“We have different gifts, according to the grace given us. If a man’s gift is… serving, let him serve; if it is teaching, let him teach… if it is showing mercy, let him do it cheerfully.” (Rom. 12:6-8, NIV)
Before the Lord radically changed my life, there was a point when I was really struggling as a stay-at-home wife and mom—it took every ounce of my strength just to maintain my daily routine. Even simple chores like preparing meals for my family felt like a monumental challenge.
I remember receiving a phone call from the church we were attending during this time, asking if I would cook a meal for a family in the church who had just had a baby.
I feel sorry for the poor woman who was on the other end of the line! I launched into a discourse in which I elaborated on the fact that the mother had known she was having a baby for nine months, which should have been plenty of time for her to prepare meals in advance to put in the freezer. (I know, I know!) If anyone needed help with cooking, I informed her—it was me!
Of course, I was never asked to do anything similar in this church again! Aside from the oppression and hopelessness I lived in at the time, I also now know that my lowest rated gift is serving, and my second lowest is mercy/compassion. (You may have already guessed!)
Recurring requests of this nature fed an underlying current of frustration which factored into my unfortunate response. Thank the Lord, I’ve grown enough that I would never react that way now, but between the sorry state I was in at that time, plus building frustration, I had a bit of a meltdown.
I have come to understand that the things you are gifted to do bring you a sense of life, fulfillment and satisfaction. If you feel coerced, drained, or frustrated, you might need to re-evaluate the areas where you serve. Operating in your spiritual gifts should bring life—both to you and to others.
Spiritual Gifts 101
There are three main passages in scripture that outline spiritual gifts.
- Romans 12:6-8 lists the motivation gifts, which are “hard-wired” into us. You can begin to recognize these tendencies in others by what they gravitate towards, or what motivates them. Someone highly gifted in compassion, for example, might consistently champion the underdog, or be drawn to rescuing animals. An “exhorter” can’t help but encourage, and a “server” tends to be very good with their hands.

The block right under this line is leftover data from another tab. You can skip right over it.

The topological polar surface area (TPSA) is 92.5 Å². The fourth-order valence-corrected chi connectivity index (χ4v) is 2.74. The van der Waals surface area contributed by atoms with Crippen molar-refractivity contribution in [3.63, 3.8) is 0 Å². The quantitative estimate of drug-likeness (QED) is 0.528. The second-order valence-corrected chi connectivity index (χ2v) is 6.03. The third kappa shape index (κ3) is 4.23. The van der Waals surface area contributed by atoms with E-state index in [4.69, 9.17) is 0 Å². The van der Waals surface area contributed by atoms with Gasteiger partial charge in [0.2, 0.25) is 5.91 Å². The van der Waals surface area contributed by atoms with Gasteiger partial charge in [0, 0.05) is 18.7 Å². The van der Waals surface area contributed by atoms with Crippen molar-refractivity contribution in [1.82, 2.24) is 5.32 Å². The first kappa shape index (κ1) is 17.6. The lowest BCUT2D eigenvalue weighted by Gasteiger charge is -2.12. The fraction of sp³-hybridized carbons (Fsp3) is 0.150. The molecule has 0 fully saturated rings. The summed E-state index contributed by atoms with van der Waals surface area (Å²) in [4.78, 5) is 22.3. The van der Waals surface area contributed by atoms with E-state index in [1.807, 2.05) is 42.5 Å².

- I Corinthians 12:8-10 contains the manifestation gifts, which are the expression and activity of the Holy Spirit for the purpose of ministering to others. These gifts are realized after Spirit baptism and are best developed in a nurturing atmosphere that allows for instruction, activation and encouragement toward their maturity.
- Finally, Ephesians 4:11 lists the fivefold, or equipping gifts, which are meant to equip the body of Christ for unity and maturity. You might not know initially whether you have an equipping gift, as it is usually confirmed both by God and other believers over a period of time.
Freedom and Life
For thirty years as a believer, I did not receive any teaching on spiritual gifts. Then, shortly after becoming Spirit-filled, I took a spiritual gifts test through my new church, which gave me the first glimmer as to why I’d been frustrated in church life for so many years.1
Even though the information I’m conveying is basic in nature, it quite literally transformed my life. I found freedom from guilt for not serving in areas expected of me, and I more readily understood the motivations and tendencies of others.
The churches I’d previously attended offered few avenues for women to serve. Opportunities in areas more in line with my gifting (like teaching and the prophetic) simply did not exist—and to make matters worse, tasks I was pressured to do (such as food/hospitality and nursery) were done out of obligation or guilt, and I wound up feeling miserable.
Although we’re all called in some sense to serve, I can now recognize when something is not my assignment. There’s great freedom and wisdom in recognizing our God-given gifts and setting boundaries when assignments are not from the Lord.
Acquiring a basic understanding of spiritual gifts also gave me more insight into my personal relationships. For instance, I could never understand why my husband refused to state his preference when it came time to choose a restaurant. It may seem trivial, but it really irritated me when he would consistently insist that I choose.
Now I realize it wasn’t that he wasn’t engaged or didn’t care—it was that his extremely strong pastoral gift kicked in. It is genuinely more important to him that I’m happy than that his own preferences are met. He is “hard-wired” to nurture and put others first, to what can seem like the exclusion of his own desires.
Insights like these can improve relationships within families, church bodies, and workplaces, and, as an added bonus, they can free us from guilt. I used to think I was a bad mother because I didn’t like to cook—now I realize it’s related to how I’m gifted (or not gifted, in this case) to serve.
Of course I still cook and am actually fairly good at it! And I especially enjoy indulging my family on holidays and special occasions. But I no longer feel guilty that cooking’s not a priority in my life. While we ought to practice hospitality, I’ve learned to balance it with things better suited to my God-given strengths. (See Acts 6:1-4; Rom. 12:13.)
That’s what’s so special about the different gifts we have each been given—as we discover our own strengths and weaknesses, we can balance each other out. Whatever your gifts, remember that God gave them to you deliberately—not indiscriminately, and He intends them to bring great life both to you and those around you!
 A simple Google search will reveal several options for spiritual gift tests, or ask your pastor or spiritual leader if they have evaluations available.